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Sometimes government programs have good intentions and sometimes not. And sometimes they try shit just to see what happens.

And while the history of governments doing grossly misguided things is too long and depressing to recount here, these five programs backfired in ways that could impress even the most pessimistic among us:

5
Prohibition Causes Horrific Violence, Drinking

Just typing this gives us the whiskey tremors, but here goes: For thirteen years, beginning in 1920, the sale of alcohol was banned in the United States. When the 18th Amendment was ratified in January of 1920, prohibition went into effect and began what would come to be described as "the bleakest time in American history" by that elderly, alcoholic relative we all have.


Hi, Uncle Rick!

Without the evils of alochol abuse, it was hoped that everything from unemployment to domestic violence would decrease dramatically. People would be free to focus their energy on other things like church, work, finances and, of course, smoking mountains of still-legal marijuana.

How It Backfired:

A wise man once said, "Here's to alcohol; the source of--and solution to--all of life's problems." He may not have realized it, but Homer Simpson's profound words on the subject perfectly sum up the problems with prohibition. Taking away booze didn't result in people not wanting to drink booze.


So wise.

Enter Al Capone, and the many, many guys like him who profited from smuggling newly illegal alcohol. Unfortunately for people who just wanted to buy and sell booze in peace, Capone gained control of Chicago's massive bootlegging and smuggling industry by way of a series of bloody gang wars.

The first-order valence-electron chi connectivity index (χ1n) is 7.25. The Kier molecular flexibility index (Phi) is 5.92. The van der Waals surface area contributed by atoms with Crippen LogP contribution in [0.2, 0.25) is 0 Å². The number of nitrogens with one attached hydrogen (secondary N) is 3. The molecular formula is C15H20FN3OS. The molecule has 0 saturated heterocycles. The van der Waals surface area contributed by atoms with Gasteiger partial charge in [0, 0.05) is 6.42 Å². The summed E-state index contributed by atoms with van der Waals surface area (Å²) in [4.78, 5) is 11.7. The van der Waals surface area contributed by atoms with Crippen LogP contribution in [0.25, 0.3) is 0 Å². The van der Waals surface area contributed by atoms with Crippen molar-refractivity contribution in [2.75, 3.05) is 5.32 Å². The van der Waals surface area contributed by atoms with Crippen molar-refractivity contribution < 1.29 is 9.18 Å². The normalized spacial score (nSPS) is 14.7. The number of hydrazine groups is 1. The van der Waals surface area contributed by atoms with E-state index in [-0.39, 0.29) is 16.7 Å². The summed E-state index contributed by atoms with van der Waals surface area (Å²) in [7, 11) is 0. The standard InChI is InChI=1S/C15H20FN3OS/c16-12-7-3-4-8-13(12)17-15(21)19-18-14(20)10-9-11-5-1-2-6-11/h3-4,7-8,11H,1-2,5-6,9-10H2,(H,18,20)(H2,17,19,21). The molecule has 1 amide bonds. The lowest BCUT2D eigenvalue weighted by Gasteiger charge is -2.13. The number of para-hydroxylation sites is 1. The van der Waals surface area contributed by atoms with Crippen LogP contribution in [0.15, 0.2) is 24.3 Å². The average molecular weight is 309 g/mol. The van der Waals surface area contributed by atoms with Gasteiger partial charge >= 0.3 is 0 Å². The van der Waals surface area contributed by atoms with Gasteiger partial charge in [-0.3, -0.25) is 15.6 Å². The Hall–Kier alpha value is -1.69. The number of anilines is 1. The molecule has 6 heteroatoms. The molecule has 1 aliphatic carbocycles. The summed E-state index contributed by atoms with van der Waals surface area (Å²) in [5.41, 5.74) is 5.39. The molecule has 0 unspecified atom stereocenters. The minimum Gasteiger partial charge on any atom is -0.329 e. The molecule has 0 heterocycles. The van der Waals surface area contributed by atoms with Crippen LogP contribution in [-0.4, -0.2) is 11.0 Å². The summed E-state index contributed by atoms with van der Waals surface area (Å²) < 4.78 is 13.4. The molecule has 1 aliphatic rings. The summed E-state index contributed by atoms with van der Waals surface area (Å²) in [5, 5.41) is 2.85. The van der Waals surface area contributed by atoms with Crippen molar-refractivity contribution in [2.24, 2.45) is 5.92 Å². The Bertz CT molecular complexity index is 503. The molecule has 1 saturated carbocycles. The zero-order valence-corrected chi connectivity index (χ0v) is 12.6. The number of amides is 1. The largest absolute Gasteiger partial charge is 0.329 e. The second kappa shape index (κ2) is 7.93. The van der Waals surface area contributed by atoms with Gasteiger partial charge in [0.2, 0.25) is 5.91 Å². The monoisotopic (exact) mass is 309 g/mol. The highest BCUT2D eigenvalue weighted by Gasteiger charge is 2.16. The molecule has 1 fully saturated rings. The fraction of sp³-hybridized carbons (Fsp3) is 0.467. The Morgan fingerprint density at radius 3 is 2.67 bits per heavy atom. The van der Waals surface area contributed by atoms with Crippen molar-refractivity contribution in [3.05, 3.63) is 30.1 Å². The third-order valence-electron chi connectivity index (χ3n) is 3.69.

At his peak, it's rumored Capone was bringing in close to $60,000,000 old timey dollars per year. That's money the government could have been taxing, which you'd have to think would have helped later during the Great Depression (we're just sayin').

As if the rising crime rate wasn't bad enough, some people suggest that alcohol consumption actually increased during prohibition. The problems caused by alcohol didn't go away, but taking alcohol away caused new, bigger problems. And the solution to those new problems? More alcohol. Just like Homer said.

Prohibition finally ended with the ratification of the 21st Amendment in 1935, and America learned a valuable lesson. Then marijuana was made illegal two years later.

4
Glasnost Kills the Soviet Union

We all know the horrors of the old Soviet Union, thanks to a series of stark portrayals of the regime in the 80s (such as Rocky IV and Red Heat).

Glasnost was supposed to help fix all that. This was Mikhail Gorbachev's policy of loosening media controls and restrictions on freedom of speech. The policy of openness was intended to put pressure on ruling conservatives within the Communist Party who opposed Gorbachev's policies on economic reform (known as Perestroika).


Wow, searching for images for Gorbachev's policy of economic reform is boring as shit.

His hope was that a noticeable decrease in government-issued savage beatings for people who read books would lead to open debate and, eventually, widespread acceptance of his reform policies.

Unfortunately for Gorbachev, all that reading led the Soviet people to but one conclusion: "Man, fuck a Soviet Union."

How It Backfired:


Google Image Search has, like, 900 fucking variations of this picture.

Soon, stories were popping up all over Russia about the incredibly shitty Soviet economic and social situation. It's one thing to know that standing in line for six hours to buy vodka and a gently used sweater is the norm in your little neck of the frigid Soviet woods. That just makes you want to move to a less shitty town. Knowing that those lines are just as long everywhere else and it's your government's fault? That makes a person want to get a new government.

Nationalists began winning elections in the U.S.S.R. and one by one, those republics declared their independence.


Not to distract any of you from the exciting world of Nationalist politics, but Booya!